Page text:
Europe News

Money spent by Chinese tourist will hit record high in 2025: Study

Jessica Hartogs, Special to
Paris has become the most popular holiday destination for China's growing affluent middle classes.
Pierre Suu | Getty Images

In the next decade, the amount of globe-trotting done by Russian tourists will more than double, although it will still be Chinese tourists that spend the most- $255.4 billion a year by 2025- according to a study by payment processing company Visa.

This is all due to a new "traveling class" that is being created thanks to increasing global incomes, said Visa, in the study released Thursday.

Among those households most likely to travel internationally, Visa's study estimates that spending will reach an average of $5,305 per household, per year, by 2025, which includes average spending such as food and hotel, but not the airline ticket.

In today's tourism sector, households that make at least $20,000 per year account for more than 90 percent of spending on international travel. It's estimated that by 2025, 945 million homes will earn at least $20,000, increasing even more international travel and spending – especially from households in China, Russia and Brazil. Traveling by the latter will increase by 106 percent and as tourists they will spend almost $38 billion annually by 2025.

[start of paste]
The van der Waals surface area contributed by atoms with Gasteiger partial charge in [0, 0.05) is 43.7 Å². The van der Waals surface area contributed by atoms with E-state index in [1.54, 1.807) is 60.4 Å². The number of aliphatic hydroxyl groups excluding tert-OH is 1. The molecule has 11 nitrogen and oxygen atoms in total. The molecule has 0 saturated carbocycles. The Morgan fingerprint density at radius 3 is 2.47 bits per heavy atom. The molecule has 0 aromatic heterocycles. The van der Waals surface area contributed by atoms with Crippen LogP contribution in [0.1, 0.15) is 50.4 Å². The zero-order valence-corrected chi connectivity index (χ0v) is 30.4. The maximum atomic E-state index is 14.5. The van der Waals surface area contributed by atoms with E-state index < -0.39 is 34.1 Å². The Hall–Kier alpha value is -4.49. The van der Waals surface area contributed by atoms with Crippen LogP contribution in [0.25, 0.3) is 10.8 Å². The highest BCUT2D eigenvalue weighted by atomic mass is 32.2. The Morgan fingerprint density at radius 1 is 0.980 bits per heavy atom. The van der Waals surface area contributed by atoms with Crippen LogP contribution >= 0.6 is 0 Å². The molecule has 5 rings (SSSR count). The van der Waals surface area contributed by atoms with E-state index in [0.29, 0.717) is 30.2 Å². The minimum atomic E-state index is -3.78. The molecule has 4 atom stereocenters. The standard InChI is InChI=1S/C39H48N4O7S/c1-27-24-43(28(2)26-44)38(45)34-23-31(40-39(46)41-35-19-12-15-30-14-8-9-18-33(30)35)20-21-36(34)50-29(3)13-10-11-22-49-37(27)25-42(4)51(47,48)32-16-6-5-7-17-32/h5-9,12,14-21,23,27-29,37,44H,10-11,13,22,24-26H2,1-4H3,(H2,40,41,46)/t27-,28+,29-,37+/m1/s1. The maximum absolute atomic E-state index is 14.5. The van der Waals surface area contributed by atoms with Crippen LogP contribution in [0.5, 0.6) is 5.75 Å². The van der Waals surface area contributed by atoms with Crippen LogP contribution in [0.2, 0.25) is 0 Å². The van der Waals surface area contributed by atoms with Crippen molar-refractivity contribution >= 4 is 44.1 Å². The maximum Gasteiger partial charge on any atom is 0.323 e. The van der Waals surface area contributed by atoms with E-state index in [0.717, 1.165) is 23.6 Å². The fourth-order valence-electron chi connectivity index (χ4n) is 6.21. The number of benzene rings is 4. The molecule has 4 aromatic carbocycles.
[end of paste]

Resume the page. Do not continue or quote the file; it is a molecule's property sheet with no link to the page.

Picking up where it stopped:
Roughly 282 million households will plan at least one international trip per year by 2025, up nearly 35 percent from 2015, according to the study. The U.S. traveler will increase their travel by 33 percent to $134 billion in 2025 – and the U.K. tourist will increase their traveling by 58 percent.

In the next decade, travelers aged 65 and over will more than double their international travel to an estimated 180 million trips, accounting for one-in-eight international trips globally.

Along with the aging global population with more time to travel, and the growing middle class - greater Internet connectivity and improved transport infrastructure that includes 340 new airports expected over the next decade will all impact global travel over the next decade, according to Visa.

Follow CNBC International on Twitter and Facebook.